Last weekend I went on a date. Several things led up to this:
- My New Year's resolution was to go on a date (this was more my roommate's resolution for me, but whatever).
- I got interviewed on TV about dating - so, like, maybe I should do it?
- My thirty-something divorcé friend solicited dating advice from me and, consequently, landed himself two Tinder dates.
- I'll do anything for a story.
Thereupon, I proposed coffee to the girl who I matched with over Bagel Meets Coffee. This became dinner when her work shift ran over. I wondered if she plotted this.
The whole week preceding the date I questioned everything. Why was I going? What did I want from this? What sort of coffee would I get?
I woke up one morning and, sitting on the toilet, realized how much I didn't feel anything. Like, get me an EKG. I remember in middle school not being able to sleep, having no appetite, and stricken when seeing my crush. This - what is this?
Generally, one goes on a date with someone they like. But how could I like someone who is restricted to four pixelated, filtered photos and a 250-word abstract? And the other option here is I am a desperate single going on a date, and I'll be damned if I'm that.
These emotions were compounded by our texting everyday. This happens when the planets don't align until the following Sunday at 4 PM, and you have to fill eight days of silence lest you devolve to the abrupt "So are we still on for coffee?" the morning of. The "worst" text came late one night: "So how was your day?"
To her credit, I doubt she meant anything by this. I over-read into everything. But, what?
My friend: "What's wrong?"
Me: "I feel like I'm shopping for a car I don't want."
Which is not the worst thing that can happen to you. I could need a car. But I don't. And this car is taking up too much brain space, time, and money.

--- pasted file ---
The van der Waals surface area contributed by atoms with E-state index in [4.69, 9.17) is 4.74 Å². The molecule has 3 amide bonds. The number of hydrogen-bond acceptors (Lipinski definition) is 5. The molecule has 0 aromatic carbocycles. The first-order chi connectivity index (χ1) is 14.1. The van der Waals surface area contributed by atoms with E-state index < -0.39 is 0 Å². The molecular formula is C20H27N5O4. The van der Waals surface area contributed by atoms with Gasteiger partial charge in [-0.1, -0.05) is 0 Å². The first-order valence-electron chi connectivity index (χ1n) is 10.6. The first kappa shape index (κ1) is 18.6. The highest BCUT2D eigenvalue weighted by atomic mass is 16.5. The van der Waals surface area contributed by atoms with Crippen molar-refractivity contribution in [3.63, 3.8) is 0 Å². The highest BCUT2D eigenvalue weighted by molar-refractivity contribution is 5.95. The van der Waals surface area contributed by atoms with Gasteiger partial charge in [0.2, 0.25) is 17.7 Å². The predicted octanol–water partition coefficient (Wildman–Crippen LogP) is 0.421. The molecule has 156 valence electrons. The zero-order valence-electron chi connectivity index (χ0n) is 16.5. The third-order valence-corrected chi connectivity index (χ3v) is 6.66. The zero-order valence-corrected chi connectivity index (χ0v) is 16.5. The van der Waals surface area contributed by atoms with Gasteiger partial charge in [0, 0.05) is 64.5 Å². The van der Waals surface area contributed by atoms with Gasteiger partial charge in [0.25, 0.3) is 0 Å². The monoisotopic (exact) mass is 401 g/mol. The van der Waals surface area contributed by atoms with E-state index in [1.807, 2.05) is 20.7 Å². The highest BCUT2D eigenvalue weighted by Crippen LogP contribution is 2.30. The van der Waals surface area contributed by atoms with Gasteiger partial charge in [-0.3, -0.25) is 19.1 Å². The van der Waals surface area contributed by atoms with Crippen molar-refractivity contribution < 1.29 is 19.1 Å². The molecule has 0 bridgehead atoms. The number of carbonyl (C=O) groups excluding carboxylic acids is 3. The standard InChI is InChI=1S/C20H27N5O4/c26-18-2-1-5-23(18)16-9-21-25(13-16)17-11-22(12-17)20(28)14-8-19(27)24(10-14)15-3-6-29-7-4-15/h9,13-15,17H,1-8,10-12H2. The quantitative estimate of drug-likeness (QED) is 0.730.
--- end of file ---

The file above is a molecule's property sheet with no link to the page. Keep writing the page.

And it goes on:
I then remind myself that attractive cars are attractive cars. No harm in test driving. No one says you have to buy.
But who am I kidding? I don't like cars! I walk everywhere.
Even more foreboding to this date is, well, you can just read this guest post I wrote for Young & Twenty - before I even went on the date. Hint: It's called "Reasons It Won't Work Out."
As you can guess, the date did not end in fireworks and me coming undone. It went perfectly fine. She was late, and I was more excited in whether or not I was about to be stood up. (I texted Sara the potential conclusion to a blog on this: "And ultimately, I never had to buy a car. I got stood up.") But once she arrived (and I don't hold her tardiness against her at all, in case she's reading this - but wouldn't that be awkward?), there was conversation with sneaking glances into one another's eyes and pauses where we said we forgot what we were saying, but we're actually thinking, "What the hell are we doing here?" And I didn't slam the door when I got out of the metaphorical car. There was that "what happens now" hug, which I probably initiated even though I don't like hugging, but I wasn't going to kiss her because my chapped lips would have felt like scarab beetles, and no one should endure that.
Or maybe I'm deluded, and she went home and recounted the date in horror to her roommate. At least she didn't get the scarab beetle treatment.
My roommate asked me the following night if I had talked to her since. Me: "No, but I'm going to. I just don't feel like it right now."
Later I did text her, but then I realized I wanted to go to bed instead of responding. And then I felt guilty. Suddenly I understood how people get stuck in these quasi-relationships.
Well, pump the brakes. I'm getting out of this car. And so I never texted her again after that night.
And by the way, I walked home from our date.